Reza Aslan on Religious Terrorism, Politics, and Conflict Re...

Writing Irish | Elise Gruneisen | February 5, 2016

  • Copied

When Gabriel Said Reynolds, Professor of Islamic Studies and Theology at Notre Dame, handed the mic over to Reza Aslan, I’ll admit I wasn’t sure what to expect. Mr. Aslan took the podium as Professor Reynolds sat in the moderator’s chair. As the applause died down, anticipatory silence seeped into the overcrowded Jordan Auditorium. We all knew we were here to learn about Islam and ISIS. Not the most light-hearted of topics. Mr. Aslan, however, thanked the audience quietly before noticing Professor Reynolds watching him as attentively as the rest of the audience.

“Gabriel, are you gonna stare at me the whole time? Because that’s awkward and weird.”

The room broke into laughter, and with that, Mr. Aslan eased us into what became an hour and a half of discussing the facts—and myths—regarding Islamic faith, the Muslim community, and radicalized religious terrorism.

Aslan, holding degrees from Santa Clara University, Harvard Divinity School, the University of Iowa, and UC Santa Barbara, is personally familiar with war and terrorism. His family fled from Iran in 1979, during the Iranian Revolution, when Aslan was seven years old. He remarked on the difficulties of growing up as an Iranian child in America in the eighties, during the height of the Iran hostage crisis. At one point, Aslan even pretended to be Mexican, smirking and adding, “Which shows you how little I understood about America.” Because being Mexican in America didn’t exactly help his case.

Humor aside, Aslan is very much aware of anti-Muslim sentiments in America. He began by placing these issues in the scope of our most prevalent news exposure: the presidential race. Specifically, Aslan noted that this election has emphasized anti-Muslim rhetoric to a degree with which no prior election has reached. (He added fondly, “I sorta miss the days of Newt Gingrich.”)

Aslan drove home an important point: the anti-Muslim attitudes of these candidates are surprisingly mainstream. How else would people like Trump and Cruz win support? They are excelling, in part, because they have capitalized on the American society’s fear of Muslims and Islamic terrorism.

However, Aslan warned against demeaning this fear. A fear of terrorism is a valid fear, because it is a real, albeit small, possibility. This fear stems partially from the fact that many Americans make no attempt to differentiate between the Islamic faith and the radicalized Islamic ideology of groups like ISIS. We live in a nation that is around 70% Christian and only 1% Muslim. Aslan pointed out that, with the overwhelming of Christian-identifying citizens in America, it is much easier to dismiss, for instance, the pro-life shooter who attacks Planned Parenthood, or Dylann Roof’s execution of worshippers at Emanuel African Methodist Episcopal Church, as “mentally unstable” and “fringe” members of society. When a non-white person who is Muslim acts out in the name of radicalized religion, the knee-jerk reaction is to associate that (incorrectly) with the small proportion of normative, peaceful Muslim communities in America and elsewhere.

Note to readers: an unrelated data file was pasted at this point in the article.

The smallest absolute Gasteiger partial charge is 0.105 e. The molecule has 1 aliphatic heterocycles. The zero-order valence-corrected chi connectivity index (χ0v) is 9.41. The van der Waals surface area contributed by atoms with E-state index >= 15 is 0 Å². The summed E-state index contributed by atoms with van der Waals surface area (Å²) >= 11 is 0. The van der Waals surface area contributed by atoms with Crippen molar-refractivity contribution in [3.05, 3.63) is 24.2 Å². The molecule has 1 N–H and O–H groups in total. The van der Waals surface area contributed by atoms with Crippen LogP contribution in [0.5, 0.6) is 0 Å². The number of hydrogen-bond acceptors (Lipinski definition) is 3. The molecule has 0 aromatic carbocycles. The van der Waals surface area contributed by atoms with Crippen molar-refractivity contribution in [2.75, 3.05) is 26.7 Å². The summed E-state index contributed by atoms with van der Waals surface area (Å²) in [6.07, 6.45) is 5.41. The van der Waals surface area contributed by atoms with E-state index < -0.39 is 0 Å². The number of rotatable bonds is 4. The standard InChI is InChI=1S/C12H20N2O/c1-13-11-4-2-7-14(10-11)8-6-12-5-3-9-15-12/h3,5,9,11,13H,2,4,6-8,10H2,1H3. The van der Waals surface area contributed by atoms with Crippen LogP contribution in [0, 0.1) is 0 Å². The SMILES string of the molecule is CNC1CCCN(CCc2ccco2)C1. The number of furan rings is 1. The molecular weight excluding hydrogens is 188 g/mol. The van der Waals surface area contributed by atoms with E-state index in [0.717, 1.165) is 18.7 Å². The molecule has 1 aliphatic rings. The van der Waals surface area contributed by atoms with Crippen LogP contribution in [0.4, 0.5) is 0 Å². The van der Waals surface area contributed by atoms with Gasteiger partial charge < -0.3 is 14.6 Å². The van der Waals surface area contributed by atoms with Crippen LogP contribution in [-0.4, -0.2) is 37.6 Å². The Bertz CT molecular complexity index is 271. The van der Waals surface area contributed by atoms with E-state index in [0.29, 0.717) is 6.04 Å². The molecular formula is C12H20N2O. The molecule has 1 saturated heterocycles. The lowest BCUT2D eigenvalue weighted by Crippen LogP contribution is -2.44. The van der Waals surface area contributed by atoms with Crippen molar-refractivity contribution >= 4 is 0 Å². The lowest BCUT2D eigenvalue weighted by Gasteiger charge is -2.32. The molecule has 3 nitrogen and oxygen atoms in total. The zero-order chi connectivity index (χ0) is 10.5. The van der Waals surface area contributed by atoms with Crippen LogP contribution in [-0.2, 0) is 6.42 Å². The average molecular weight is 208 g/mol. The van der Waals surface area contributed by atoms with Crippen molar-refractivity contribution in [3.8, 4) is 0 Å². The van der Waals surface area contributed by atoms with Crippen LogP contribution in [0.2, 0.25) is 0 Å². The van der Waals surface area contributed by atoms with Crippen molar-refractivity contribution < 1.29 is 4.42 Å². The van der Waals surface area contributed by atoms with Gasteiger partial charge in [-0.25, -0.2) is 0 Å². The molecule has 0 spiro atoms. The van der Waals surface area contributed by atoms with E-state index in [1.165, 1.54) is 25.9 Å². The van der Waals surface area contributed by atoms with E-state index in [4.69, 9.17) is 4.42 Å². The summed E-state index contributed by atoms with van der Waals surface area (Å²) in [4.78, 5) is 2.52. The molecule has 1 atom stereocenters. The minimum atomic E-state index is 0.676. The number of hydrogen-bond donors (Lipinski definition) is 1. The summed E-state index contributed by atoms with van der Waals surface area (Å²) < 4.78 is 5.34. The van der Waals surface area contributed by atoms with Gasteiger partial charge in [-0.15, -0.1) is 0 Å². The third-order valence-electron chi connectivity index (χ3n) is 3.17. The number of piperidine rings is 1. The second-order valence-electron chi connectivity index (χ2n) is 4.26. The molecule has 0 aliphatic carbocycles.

The fact of the matter, though, is that these attacks do happen, they cultivate fear, and so they must be addressed. Aslan highlighted two responses to those threats, both of which are flawed. The first is to disassociate terrorism from “real” Islam. Muslims do this, as do many non-Muslims in the attempt to be allies. Aslan argued, however, that this rhetoric is damaging in its own right. Anyone who says they are acting in the name of Islam is, ultimately, a Muslim and should be taken seriously as such. Attempting to separate religious extremists’ violence is, in short, equivalent to looking at a broken limb or a cancerous tumor and saying, “It’s okay, this isn’t really a part of my body.”

The opposite reaction, equally damaging, is to claim that these acts of terrorism are a manifestation of true Islam. This is the quick fix, shouted by many presidential candidates today; but it is, in the words of Aslan, unsophisticated. The side of terrorism that many people ignore is that the overwhelming majority of victims of groups such as ISIS are Muslims themselves. The Muslim community has splintered amongst those who side with or against jihadist and other radical groups. According to Aslan, there is a global phenomenon taking place in the Islamic faith, and in many ways, Americans have become “not-so-innocent bystanders” in the conflict. This violence is not isolated to a source in the Middle East, and solving the problem—if a solution is to be found anytime soon—will require a global perspective.